Browse our library of planning courses
This film surveys some of the most pressing challenges of contemporary urbanism, while also presenting some of the most ambitious ideas for addressing those challenges. In Urbanized, the ideas don't always require the most famous architects and financing from the richest people in the world. According to Urbanized, ambition can be self-taught, community-based, and balanced with nature.
What makes good public spaces work, and why are some public spaces underused? Over the course of this film, William Whyte details insights into seven basic factors of successful public spaces: suitable space, interaction with the street, the sun, food, water, trees, and, finally, a term Whyte calls triangulation, or the ability of a public space to bring people together.
Why aren’t more cities implementing placemaking strategies, which are proven to expand economic activity, increase mobility, protect the environment, and create more equitable places? CNU’s Project for Code Reform seeks to streamline the code reform process by providing local governments place-specific incremental coding changes that address the most problematic barriers first, build political will, and ultimately create more walkable, prosperous, and equitable places.
This course discusses the local and global impacts of transportation systems and the mitigation of those impacts. The course also identifies prospects for change, as achieved by technology, transportation management, and pricing.
By the end of this course, you will have a strong understanding of the way in which transportation systems interact with society and the economy.
Learn all about the upcoming Census. This course provides an overview of planned operations and discusses the Census schedule, process, products, accuracy, publicity, and jobs.
Learn how to use Census.gov and American FactFinder websites, which are the principal portals to Census Bureau data products and maps.
This course covers basic Census Bureau geography and Census-taking concepts. It reviews the Census Bureau’s mission and development of the nation’s statistical and geographic "architecture" that is the basis of almost all general purpose used in government, academia, and the business world.
This course discusses the process for making ethical decisions as part of planning for disruptive technologies.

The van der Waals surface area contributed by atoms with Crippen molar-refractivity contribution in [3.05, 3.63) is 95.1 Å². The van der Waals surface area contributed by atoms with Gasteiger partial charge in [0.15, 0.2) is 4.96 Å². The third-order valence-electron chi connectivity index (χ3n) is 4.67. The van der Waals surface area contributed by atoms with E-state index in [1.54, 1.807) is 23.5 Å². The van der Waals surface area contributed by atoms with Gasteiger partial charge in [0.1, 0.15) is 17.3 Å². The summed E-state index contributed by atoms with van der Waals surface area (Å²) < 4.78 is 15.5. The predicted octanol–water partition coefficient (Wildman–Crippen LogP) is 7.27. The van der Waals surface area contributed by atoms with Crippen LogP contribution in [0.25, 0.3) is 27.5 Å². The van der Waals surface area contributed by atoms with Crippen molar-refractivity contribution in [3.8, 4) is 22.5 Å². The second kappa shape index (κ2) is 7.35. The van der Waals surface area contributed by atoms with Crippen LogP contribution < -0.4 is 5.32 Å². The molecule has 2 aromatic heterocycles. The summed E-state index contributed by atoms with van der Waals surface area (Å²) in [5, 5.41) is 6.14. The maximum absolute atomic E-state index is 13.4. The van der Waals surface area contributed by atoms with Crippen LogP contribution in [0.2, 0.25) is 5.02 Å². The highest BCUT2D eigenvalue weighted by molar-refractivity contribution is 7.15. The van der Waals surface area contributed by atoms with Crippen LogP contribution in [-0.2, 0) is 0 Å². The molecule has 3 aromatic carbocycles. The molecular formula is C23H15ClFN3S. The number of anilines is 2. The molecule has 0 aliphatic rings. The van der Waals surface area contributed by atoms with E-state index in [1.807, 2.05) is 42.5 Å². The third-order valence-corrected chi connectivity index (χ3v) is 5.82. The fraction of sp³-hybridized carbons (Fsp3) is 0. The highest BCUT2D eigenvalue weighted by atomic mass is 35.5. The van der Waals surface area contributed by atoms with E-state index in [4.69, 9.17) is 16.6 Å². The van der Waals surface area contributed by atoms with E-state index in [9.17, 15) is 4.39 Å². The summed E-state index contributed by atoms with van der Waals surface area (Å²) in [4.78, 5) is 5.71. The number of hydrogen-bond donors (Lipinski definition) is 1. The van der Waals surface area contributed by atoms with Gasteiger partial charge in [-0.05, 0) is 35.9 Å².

This course will introduce general principles of data visualization and orient the user with the Tableau platform. Learn how to connect to a data set in Microsoft Excel, understand general principles of a relational database, and start building basic worksheets and dashboards.
The final course in the "Greening the Neighborhood" series discusses international considerations for LEED-ND and reviews LEED v.4, the first major update to the LEED-ND system since 2009.
This course reviews options and resources for local governments to leverage LEED-ND by examining case studies of local experiences and results.
This course introduces the LEED-ND (Neighborhood Development) system with a review of its goals and major users and the business case for undertaking ND projects. Also learn about rating system prerequisites and credit requirements, the certification process, and technical resources available for assembling successful certification submissions.
From unsanctioned crosswalks to city-led "Pavement-to-Plaza" programs, instructor Mike Lydon describes the success of short-term, temporary projects in influencing long-term physical and policy changes in cities across the United States and Canada.
As the field of planning continues to trend toward multi-modal, sustainable transportation practices, tools to model or analyze the walkability of a given area have grown in number and complexity. In this course, students will learn how to apply ArcMap and the Spatial Analyst extension to model walkability. The course assumes students have a working knowledge of GIS and basic familiarity with Spatial Analyst.
This first of four courses on the Census -- Background and Geography -- will prime you to understand how the Census works, where the data comes from, as well as vital terminology and data sets you should be familiar with in the built environment.